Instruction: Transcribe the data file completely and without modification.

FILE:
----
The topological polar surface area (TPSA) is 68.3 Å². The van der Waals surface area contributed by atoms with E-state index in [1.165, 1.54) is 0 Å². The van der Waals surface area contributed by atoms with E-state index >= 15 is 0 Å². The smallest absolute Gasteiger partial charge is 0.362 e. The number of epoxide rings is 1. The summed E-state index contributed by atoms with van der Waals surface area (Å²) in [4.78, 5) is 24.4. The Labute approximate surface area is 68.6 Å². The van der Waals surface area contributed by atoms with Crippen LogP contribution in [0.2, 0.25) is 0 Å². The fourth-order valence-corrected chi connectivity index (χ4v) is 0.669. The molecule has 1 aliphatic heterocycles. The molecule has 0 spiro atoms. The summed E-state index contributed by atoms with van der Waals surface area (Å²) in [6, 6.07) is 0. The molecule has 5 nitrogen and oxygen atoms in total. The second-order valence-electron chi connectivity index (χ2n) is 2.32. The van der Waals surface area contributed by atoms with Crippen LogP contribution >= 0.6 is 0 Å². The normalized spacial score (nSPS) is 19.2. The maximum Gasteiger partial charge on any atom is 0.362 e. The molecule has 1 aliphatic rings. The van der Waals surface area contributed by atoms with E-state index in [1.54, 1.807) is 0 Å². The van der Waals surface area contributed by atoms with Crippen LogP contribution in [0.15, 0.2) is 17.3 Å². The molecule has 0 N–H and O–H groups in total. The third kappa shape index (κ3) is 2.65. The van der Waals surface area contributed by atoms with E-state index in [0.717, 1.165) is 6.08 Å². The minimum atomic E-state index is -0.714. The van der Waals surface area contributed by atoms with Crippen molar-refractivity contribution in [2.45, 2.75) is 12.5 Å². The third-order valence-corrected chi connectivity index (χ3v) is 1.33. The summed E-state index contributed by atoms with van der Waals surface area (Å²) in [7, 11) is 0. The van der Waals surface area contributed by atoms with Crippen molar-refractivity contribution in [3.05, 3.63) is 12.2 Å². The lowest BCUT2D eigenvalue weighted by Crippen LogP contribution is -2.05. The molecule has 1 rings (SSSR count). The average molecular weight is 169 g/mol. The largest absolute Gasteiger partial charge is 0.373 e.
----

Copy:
The topological polar surface area (TPSA) is 68.3 Å². The van der Waals surface area contributed by atoms with E-state index in [1.165, 1.54) is 0 Å². The van der Waals surface area contributed by atoms with E-state index >= 15 is 0 Å². The smallest absolute Gasteiger partial charge is 0.362 e. The number of epoxide rings is 1. The summed E-state index contributed by atoms with van der Waals surface area (Å²) in [4.78, 5) is 24.4. The Labute approximate surface area is 68.6 Å². The van der Waals surface area contributed by atoms with Crippen LogP contribution in [0.2, 0.25) is 0 Å². The fourth-order valence-corrected chi connectivity index (χ4v) is 0.669. The molecule has 1 aliphatic heterocycles. The molecule has 0 spiro atoms. The summed E-state index contributed by atoms with van der Waals surface area (Å²) in [6, 6.07) is 0. The molecule has 5 nitrogen and oxygen atoms in total. The second-order valence-electron chi connectivity index (χ2n) is 2.32. The van der Waals surface area contributed by atoms with Crippen LogP contribution >= 0.6 is 0 Å². The normalized spacial score (nSPS) is 19.2. The maximum Gasteiger partial charge on any atom is 0.362 e. The molecule has 1 aliphatic rings. The van der Waals surface area contributed by atoms with E-state index in [1.54, 1.807) is 0 Å². The van der Waals surface area contributed by atoms with Crippen LogP contribution in [0.15, 0.2) is 17.3 Å². The molecule has 0 N–H and O–H groups in total. The third kappa shape index (κ3) is 2.65. The van der Waals surface area contributed by atoms with E-state index in [0.717, 1.165) is 6.08 Å². The minimum atomic E-state index is -0.714. The van der Waals surface area contributed by atoms with Crippen molar-refractivity contribution in [2.45, 2.75) is 12.5 Å². The third-order valence-corrected chi connectivity index (χ3v) is 1.33. The summed E-state index contributed by atoms with van der Waals surface area (Å²) in [7, 11) is 0. The van der Waals surface area contributed by atoms with Crippen molar-refractivity contribution in [3.05, 3.63) is 12.2 Å². The lowest BCUT2D eigenvalue weighted by Crippen LogP contribution is -2.05. The molecule has 1 rings (SSSR count). The average molecular weight is 169 g/mol. The largest absolute Gasteiger partial charge is 0.373 e.